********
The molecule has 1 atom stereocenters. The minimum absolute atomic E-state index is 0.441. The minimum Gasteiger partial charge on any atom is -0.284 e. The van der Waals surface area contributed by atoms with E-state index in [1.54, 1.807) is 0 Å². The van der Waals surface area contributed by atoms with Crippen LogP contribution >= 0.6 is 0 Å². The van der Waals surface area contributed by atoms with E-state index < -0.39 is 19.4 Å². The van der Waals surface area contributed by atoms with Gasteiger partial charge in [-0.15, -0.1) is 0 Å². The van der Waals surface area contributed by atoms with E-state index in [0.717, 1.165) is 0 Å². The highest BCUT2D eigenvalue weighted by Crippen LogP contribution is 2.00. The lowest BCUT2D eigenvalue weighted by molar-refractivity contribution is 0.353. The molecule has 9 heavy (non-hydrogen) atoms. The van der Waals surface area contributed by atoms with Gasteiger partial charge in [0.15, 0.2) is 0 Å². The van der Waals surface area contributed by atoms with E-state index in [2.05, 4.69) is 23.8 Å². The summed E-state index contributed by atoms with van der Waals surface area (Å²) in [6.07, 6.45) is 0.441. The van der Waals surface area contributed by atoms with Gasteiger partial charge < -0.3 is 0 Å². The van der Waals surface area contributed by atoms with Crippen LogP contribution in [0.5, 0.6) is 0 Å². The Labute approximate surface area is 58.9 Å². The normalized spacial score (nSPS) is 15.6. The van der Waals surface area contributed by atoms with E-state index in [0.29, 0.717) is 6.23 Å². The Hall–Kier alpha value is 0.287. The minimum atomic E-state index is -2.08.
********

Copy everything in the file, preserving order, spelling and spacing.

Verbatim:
The molecule has 1 atom stereocenters. The minimum absolute atomic E-state index is 0.441. The minimum Gasteiger partial charge on any atom is -0.284 e. The van der Waals surface area contributed by atoms with E-state index in [1.54, 1.807) is 0 Å². The van der Waals surface area contributed by atoms with Crippen LogP contribution >= 0.6 is 0 Å². The van der Waals surface area contributed by atoms with E-state index < -0.39 is 19.4 Å². The van der Waals surface area contributed by atoms with Gasteiger partial charge in [-0.15, -0.1) is 0 Å². The van der Waals surface area contributed by atoms with E-state index in [0.717, 1.165) is 0 Å². The highest BCUT2D eigenvalue weighted by Crippen LogP contribution is 2.00. The lowest BCUT2D eigenvalue weighted by molar-refractivity contribution is 0.353. The molecule has 9 heavy (non-hydrogen) atoms. The van der Waals surface area contributed by atoms with Gasteiger partial charge in [0.15, 0.2) is 0 Å². The van der Waals surface area contributed by atoms with E-state index in [2.05, 4.69) is 23.8 Å². The summed E-state index contributed by atoms with van der Waals surface area (Å²) in [6.07, 6.45) is 0.441. The van der Waals surface area contributed by atoms with Gasteiger partial charge < -0.3 is 0 Å². The van der Waals surface area contributed by atoms with Crippen LogP contribution in [0.5, 0.6) is 0 Å². The Labute approximate surface area is 58.9 Å². The normalized spacial score (nSPS) is 15.6. The van der Waals surface area contributed by atoms with E-state index in [0.29, 0.717) is 6.23 Å². The Hall–Kier alpha value is 0.287. The minimum atomic E-state index is -2.08.